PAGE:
You probably learned at your birthing class that your baby must ride in an infant car seat at all times, but you don’t remember the nurse talking about when to replace the seat. Infant seats are important. According to the National Highway Traffic Safety Administration, the leading cause of death in children is traffic accidents.
Infant car seats that have been involved in a car crash should be replaced immediately, even if they appear to have no damage. Internal weakening of structure may be present that isn’t seen by the eye, causing the infant car seat to be less effective should another crash occur. If you get notice of a recall, you should also consider the seat as damaged and replace it immediately.
If your infant reaches the weigh of 20 lbs. before she is 1 year old, you need to replace her infant seat. Likewise, if a baby’s head is within 1 inch of the top of the seat before the first birthday, a larger infant seat will be needed.
Getting a new vehicle may be reason to also replace an infant car seat if the seat has a base that doesn’t fit the car or isn’t easily accessible–such as when switching from a 4-door sedan to a 2-door coupe. Also consider whether the seat belts secure the current seat properly.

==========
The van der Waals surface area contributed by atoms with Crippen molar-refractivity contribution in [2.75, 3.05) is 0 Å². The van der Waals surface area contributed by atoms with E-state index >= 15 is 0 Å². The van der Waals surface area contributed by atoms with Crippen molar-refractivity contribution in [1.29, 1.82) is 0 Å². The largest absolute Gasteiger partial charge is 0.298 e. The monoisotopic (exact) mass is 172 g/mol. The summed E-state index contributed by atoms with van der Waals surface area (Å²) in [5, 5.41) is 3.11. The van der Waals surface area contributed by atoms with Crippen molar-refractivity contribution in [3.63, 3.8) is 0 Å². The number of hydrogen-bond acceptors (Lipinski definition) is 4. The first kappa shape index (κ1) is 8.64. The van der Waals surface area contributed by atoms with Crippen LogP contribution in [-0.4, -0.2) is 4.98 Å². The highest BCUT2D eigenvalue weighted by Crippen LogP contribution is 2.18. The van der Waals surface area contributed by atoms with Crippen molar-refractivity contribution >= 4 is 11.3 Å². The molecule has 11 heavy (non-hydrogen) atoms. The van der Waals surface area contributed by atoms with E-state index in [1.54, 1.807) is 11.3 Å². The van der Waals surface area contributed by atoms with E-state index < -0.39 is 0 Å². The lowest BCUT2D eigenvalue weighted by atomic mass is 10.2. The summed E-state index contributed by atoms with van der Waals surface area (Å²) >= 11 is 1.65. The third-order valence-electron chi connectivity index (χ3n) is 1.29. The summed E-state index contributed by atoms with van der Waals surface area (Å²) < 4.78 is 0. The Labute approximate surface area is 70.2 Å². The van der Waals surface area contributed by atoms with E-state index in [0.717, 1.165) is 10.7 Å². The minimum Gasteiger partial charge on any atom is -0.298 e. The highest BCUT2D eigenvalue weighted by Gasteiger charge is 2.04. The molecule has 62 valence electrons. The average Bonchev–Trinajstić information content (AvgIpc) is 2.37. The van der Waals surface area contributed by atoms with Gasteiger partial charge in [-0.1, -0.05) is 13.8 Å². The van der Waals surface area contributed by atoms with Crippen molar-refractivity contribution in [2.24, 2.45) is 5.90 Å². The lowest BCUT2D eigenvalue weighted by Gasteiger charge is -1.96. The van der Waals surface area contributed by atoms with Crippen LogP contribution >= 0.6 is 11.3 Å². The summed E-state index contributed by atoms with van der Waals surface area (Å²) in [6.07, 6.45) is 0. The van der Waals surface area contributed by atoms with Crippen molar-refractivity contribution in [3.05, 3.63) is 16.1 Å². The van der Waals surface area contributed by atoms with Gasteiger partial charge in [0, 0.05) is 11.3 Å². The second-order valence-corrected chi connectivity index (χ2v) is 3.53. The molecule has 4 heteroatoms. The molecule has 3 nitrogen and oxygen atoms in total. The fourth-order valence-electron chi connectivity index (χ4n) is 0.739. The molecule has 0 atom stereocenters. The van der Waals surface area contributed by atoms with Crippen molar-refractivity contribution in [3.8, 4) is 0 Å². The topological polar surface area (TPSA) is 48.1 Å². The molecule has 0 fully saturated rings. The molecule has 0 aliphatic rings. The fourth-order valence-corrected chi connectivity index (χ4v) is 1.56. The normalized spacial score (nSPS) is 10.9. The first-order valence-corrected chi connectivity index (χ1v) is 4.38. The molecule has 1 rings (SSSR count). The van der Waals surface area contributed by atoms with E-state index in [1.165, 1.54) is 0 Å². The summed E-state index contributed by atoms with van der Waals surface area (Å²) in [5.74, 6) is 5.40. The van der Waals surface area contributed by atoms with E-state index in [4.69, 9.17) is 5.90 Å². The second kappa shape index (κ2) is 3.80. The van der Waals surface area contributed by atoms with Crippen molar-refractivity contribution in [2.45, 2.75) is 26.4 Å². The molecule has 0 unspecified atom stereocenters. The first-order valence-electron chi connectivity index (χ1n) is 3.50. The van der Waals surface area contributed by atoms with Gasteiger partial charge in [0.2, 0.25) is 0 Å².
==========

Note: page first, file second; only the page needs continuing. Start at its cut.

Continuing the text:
According to Safety Belt USA, an infant seat that is 10 years old should be replaced–and earlier if the date posted on the seat has passed. Technology may have made the seat obsolete, or there may be invisible deterioration that will make the seat ineffective in an accident.
Replace an infant seat when you see any signs of wear on any part of the seat. Frayed straps or broken buckles can be a matter of the life and death of your child. According to the National Highway Traffic Safety Administration, the majority of injuries sustained by infants are due to lack of, improper use of, or worn safety equipment.